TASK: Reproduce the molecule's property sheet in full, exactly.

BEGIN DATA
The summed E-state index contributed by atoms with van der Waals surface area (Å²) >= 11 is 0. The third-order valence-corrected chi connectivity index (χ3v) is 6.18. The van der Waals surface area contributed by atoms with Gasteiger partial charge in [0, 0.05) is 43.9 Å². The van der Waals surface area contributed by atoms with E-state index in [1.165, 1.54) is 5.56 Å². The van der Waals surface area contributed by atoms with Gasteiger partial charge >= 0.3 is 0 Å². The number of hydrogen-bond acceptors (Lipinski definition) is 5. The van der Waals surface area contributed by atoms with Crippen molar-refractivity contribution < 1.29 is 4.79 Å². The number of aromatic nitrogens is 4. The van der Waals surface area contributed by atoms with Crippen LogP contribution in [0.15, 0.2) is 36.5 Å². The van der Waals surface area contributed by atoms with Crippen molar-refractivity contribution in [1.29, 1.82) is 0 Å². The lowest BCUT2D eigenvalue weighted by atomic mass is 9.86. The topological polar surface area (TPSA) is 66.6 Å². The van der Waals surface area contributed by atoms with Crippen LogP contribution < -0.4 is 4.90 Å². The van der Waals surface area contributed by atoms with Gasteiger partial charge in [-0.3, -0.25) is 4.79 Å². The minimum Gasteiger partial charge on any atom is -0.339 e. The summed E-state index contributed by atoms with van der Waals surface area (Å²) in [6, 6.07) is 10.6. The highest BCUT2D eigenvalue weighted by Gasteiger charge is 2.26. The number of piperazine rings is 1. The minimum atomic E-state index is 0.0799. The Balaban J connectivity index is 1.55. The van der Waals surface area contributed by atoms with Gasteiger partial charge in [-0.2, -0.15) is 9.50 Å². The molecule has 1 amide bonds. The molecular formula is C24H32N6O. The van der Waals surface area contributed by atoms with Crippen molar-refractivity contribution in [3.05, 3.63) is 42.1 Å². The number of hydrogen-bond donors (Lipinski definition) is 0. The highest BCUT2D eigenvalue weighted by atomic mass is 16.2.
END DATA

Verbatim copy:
The summed E-state index contributed by atoms with van der Waals surface area (Å²) >= 11 is 0. The third-order valence-corrected chi connectivity index (χ3v) is 6.18. The van der Waals surface area contributed by atoms with Gasteiger partial charge in [0, 0.05) is 43.9 Å². The van der Waals surface area contributed by atoms with E-state index in [1.165, 1.54) is 5.56 Å². The van der Waals surface area contributed by atoms with Gasteiger partial charge >= 0.3 is 0 Å². The number of hydrogen-bond acceptors (Lipinski definition) is 5. The van der Waals surface area contributed by atoms with Crippen molar-refractivity contribution < 1.29 is 4.79 Å². The number of aromatic nitrogens is 4. The van der Waals surface area contributed by atoms with Crippen LogP contribution in [0.15, 0.2) is 36.5 Å². The van der Waals surface area contributed by atoms with Crippen molar-refractivity contribution in [1.29, 1.82) is 0 Å². The lowest BCUT2D eigenvalue weighted by atomic mass is 9.86. The topological polar surface area (TPSA) is 66.6 Å². The van der Waals surface area contributed by atoms with Crippen LogP contribution < -0.4 is 4.90 Å². The van der Waals surface area contributed by atoms with Gasteiger partial charge in [-0.3, -0.25) is 4.79 Å². The minimum Gasteiger partial charge on any atom is -0.339 e. The summed E-state index contributed by atoms with van der Waals surface area (Å²) in [6, 6.07) is 10.6. The highest BCUT2D eigenvalue weighted by Gasteiger charge is 2.26. The number of piperazine rings is 1. The minimum atomic E-state index is 0.0799. The Balaban J connectivity index is 1.55. The van der Waals surface area contributed by atoms with Gasteiger partial charge in [-0.2, -0.15) is 9.50 Å². The molecule has 1 amide bonds. The molecular formula is C24H32N6O. The van der Waals surface area contributed by atoms with Crippen molar-refractivity contribution in [3.05, 3.63) is 42.1 Å². The number of hydrogen-bond donors (Lipinski definition) is 0. The highest BCUT2D eigenvalue weighted by atomic mass is 16.2.